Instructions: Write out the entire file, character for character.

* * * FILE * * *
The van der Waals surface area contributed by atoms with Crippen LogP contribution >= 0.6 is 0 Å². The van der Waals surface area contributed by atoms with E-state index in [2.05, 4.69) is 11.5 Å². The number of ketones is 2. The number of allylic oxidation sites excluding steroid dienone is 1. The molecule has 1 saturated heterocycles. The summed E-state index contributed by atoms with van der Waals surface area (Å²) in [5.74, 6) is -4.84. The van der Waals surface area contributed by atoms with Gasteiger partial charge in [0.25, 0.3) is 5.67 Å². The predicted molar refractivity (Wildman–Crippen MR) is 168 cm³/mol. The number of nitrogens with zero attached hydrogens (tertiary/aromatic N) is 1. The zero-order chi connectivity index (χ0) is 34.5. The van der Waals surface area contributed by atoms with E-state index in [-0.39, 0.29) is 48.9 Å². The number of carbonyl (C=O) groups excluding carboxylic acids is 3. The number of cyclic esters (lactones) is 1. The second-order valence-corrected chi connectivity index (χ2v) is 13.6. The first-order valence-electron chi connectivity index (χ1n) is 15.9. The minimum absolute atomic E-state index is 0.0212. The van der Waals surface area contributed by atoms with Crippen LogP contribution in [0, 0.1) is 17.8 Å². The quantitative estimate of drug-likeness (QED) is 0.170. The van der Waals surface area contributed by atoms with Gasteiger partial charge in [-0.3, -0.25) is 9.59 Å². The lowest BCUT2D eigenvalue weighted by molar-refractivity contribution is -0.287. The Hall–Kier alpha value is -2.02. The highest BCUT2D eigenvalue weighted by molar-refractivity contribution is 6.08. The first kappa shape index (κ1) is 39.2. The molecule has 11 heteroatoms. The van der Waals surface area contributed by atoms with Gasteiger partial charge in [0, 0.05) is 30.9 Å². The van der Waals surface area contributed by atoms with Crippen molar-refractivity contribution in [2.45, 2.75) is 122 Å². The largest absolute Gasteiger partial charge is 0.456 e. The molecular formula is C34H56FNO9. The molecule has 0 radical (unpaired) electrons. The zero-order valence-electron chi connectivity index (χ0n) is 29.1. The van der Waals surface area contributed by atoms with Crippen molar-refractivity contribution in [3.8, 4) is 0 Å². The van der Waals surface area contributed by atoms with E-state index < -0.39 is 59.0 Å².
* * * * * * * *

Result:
The van der Waals surface area contributed by atoms with Crippen LogP contribution >= 0.6 is 0 Å². The van der Waals surface area contributed by atoms with E-state index in [2.05, 4.69) is 11.5 Å². The number of ketones is 2. The number of allylic oxidation sites excluding steroid dienone is 1. The molecule has 1 saturated heterocycles. The summed E-state index contributed by atoms with van der Waals surface area (Å²) in [5.74, 6) is -4.84. The van der Waals surface area contributed by atoms with Gasteiger partial charge in [0.25, 0.3) is 5.67 Å². The predicted molar refractivity (Wildman–Crippen MR) is 168 cm³/mol. The number of nitrogens with zero attached hydrogens (tertiary/aromatic N) is 1. The zero-order chi connectivity index (χ0) is 34.5. The van der Waals surface area contributed by atoms with E-state index in [-0.39, 0.29) is 48.9 Å². The number of carbonyl (C=O) groups excluding carboxylic acids is 3. The number of cyclic esters (lactones) is 1. The second-order valence-corrected chi connectivity index (χ2v) is 13.6. The first-order valence-electron chi connectivity index (χ1n) is 15.9. The minimum absolute atomic E-state index is 0.0212. The van der Waals surface area contributed by atoms with Crippen LogP contribution in [0, 0.1) is 17.8 Å². The quantitative estimate of drug-likeness (QED) is 0.170. The van der Waals surface area contributed by atoms with Gasteiger partial charge in [-0.3, -0.25) is 9.59 Å². The lowest BCUT2D eigenvalue weighted by molar-refractivity contribution is -0.287. The Hall–Kier alpha value is -2.02. The highest BCUT2D eigenvalue weighted by molar-refractivity contribution is 6.08. The first kappa shape index (κ1) is 39.2. The molecule has 11 heteroatoms. The van der Waals surface area contributed by atoms with Gasteiger partial charge in [0, 0.05) is 30.9 Å². The van der Waals surface area contributed by atoms with Crippen molar-refractivity contribution in [2.45, 2.75) is 122 Å². The largest absolute Gasteiger partial charge is 0.456 e. The molecular formula is C34H56FNO9. The molecule has 0 radical (unpaired) electrons. The zero-order valence-electron chi connectivity index (χ0n) is 29.1. The van der Waals surface area contributed by atoms with Crippen molar-refractivity contribution in [3.8, 4) is 0 Å². The van der Waals surface area contributed by atoms with E-state index < -0.39 is 59.0 Å².